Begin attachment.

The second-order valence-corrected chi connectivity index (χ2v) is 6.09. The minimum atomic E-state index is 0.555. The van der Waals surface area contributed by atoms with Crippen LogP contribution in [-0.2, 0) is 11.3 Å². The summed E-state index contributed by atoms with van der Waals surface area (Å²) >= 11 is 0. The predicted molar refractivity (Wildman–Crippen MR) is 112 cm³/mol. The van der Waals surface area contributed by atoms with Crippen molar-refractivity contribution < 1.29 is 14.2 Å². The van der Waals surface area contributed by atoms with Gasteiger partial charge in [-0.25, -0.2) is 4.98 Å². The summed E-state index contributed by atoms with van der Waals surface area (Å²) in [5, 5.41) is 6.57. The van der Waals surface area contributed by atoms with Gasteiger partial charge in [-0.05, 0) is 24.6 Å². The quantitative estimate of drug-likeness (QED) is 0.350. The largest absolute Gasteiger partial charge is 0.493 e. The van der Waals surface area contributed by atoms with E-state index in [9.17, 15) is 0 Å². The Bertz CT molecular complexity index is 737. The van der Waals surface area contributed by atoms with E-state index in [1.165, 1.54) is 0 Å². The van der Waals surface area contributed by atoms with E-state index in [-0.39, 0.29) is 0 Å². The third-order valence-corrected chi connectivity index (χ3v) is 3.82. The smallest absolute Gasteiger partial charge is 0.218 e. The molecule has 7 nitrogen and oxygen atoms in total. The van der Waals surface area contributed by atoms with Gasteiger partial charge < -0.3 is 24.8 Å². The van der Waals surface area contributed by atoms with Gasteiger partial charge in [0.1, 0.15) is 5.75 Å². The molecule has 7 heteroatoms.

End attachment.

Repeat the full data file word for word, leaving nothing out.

The second-order valence-corrected chi connectivity index (χ2v) is 6.09. The minimum atomic E-state index is 0.555. The van der Waals surface area contributed by atoms with Crippen LogP contribution in [-0.2, 0) is 11.3 Å². The summed E-state index contributed by atoms with van der Waals surface area (Å²) >= 11 is 0. The predicted molar refractivity (Wildman–Crippen MR) is 112 cm³/mol. The van der Waals surface area contributed by atoms with Crippen molar-refractivity contribution < 1.29 is 14.2 Å². The van der Waals surface area contributed by atoms with Gasteiger partial charge in [-0.25, -0.2) is 4.98 Å². The summed E-state index contributed by atoms with van der Waals surface area (Å²) in [5, 5.41) is 6.57. The van der Waals surface area contributed by atoms with Gasteiger partial charge in [-0.05, 0) is 24.6 Å². The quantitative estimate of drug-likeness (QED) is 0.350. The largest absolute Gasteiger partial charge is 0.493 e. The van der Waals surface area contributed by atoms with E-state index in [9.17, 15) is 0 Å². The Bertz CT molecular complexity index is 737. The van der Waals surface area contributed by atoms with E-state index in [1.165, 1.54) is 0 Å². The van der Waals surface area contributed by atoms with E-state index in [-0.39, 0.29) is 0 Å². The third-order valence-corrected chi connectivity index (χ3v) is 3.82. The smallest absolute Gasteiger partial charge is 0.218 e. The molecule has 7 nitrogen and oxygen atoms in total. The van der Waals surface area contributed by atoms with Gasteiger partial charge < -0.3 is 24.8 Å². The van der Waals surface area contributed by atoms with Gasteiger partial charge in [0.1, 0.15) is 5.75 Å². The molecule has 7 heteroatoms.